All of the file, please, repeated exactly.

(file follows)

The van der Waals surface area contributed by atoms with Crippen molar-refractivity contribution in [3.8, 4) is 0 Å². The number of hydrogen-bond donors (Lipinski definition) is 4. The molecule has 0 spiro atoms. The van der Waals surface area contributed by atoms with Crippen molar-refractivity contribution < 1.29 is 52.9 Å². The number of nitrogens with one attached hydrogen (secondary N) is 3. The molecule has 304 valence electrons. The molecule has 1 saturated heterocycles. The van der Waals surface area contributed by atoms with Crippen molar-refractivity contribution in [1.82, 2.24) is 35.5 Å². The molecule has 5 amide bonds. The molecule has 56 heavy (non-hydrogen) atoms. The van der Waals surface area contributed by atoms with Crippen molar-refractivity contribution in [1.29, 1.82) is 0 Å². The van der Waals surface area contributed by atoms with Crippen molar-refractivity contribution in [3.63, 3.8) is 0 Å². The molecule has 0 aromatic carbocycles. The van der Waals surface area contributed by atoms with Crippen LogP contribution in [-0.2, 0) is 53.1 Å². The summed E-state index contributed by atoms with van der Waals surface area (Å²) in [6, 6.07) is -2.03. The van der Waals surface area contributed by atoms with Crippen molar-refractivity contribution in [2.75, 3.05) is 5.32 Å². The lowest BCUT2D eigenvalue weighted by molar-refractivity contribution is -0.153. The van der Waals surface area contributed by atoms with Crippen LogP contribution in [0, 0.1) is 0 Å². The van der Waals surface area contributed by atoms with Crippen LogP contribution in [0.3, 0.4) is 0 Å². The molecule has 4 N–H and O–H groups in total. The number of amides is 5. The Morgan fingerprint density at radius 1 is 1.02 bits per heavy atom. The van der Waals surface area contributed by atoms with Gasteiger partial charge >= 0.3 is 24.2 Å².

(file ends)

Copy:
The van der Waals surface area contributed by atoms with Crippen molar-refractivity contribution in [3.8, 4) is 0 Å². The number of hydrogen-bond donors (Lipinski definition) is 4. The molecule has 0 spiro atoms. The van der Waals surface area contributed by atoms with Crippen molar-refractivity contribution < 1.29 is 52.9 Å². The number of nitrogens with one attached hydrogen (secondary N) is 3. The molecule has 304 valence electrons. The molecule has 1 saturated heterocycles. The van der Waals surface area contributed by atoms with Crippen molar-refractivity contribution in [1.82, 2.24) is 35.5 Å². The molecule has 5 amide bonds. The molecule has 56 heavy (non-hydrogen) atoms. The van der Waals surface area contributed by atoms with Crippen molar-refractivity contribution in [1.29, 1.82) is 0 Å². The van der Waals surface area contributed by atoms with Crippen molar-refractivity contribution in [3.63, 3.8) is 0 Å². The molecule has 0 aromatic carbocycles. The van der Waals surface area contributed by atoms with Crippen LogP contribution in [-0.2, 0) is 53.1 Å². The summed E-state index contributed by atoms with van der Waals surface area (Å²) in [6, 6.07) is -2.03. The van der Waals surface area contributed by atoms with Crippen molar-refractivity contribution in [2.75, 3.05) is 5.32 Å². The lowest BCUT2D eigenvalue weighted by molar-refractivity contribution is -0.153. The van der Waals surface area contributed by atoms with Crippen LogP contribution in [0, 0.1) is 0 Å². The van der Waals surface area contributed by atoms with Crippen LogP contribution in [0.3, 0.4) is 0 Å². The molecule has 4 N–H and O–H groups in total. The number of amides is 5. The Morgan fingerprint density at radius 1 is 1.02 bits per heavy atom. The van der Waals surface area contributed by atoms with Gasteiger partial charge >= 0.3 is 24.2 Å².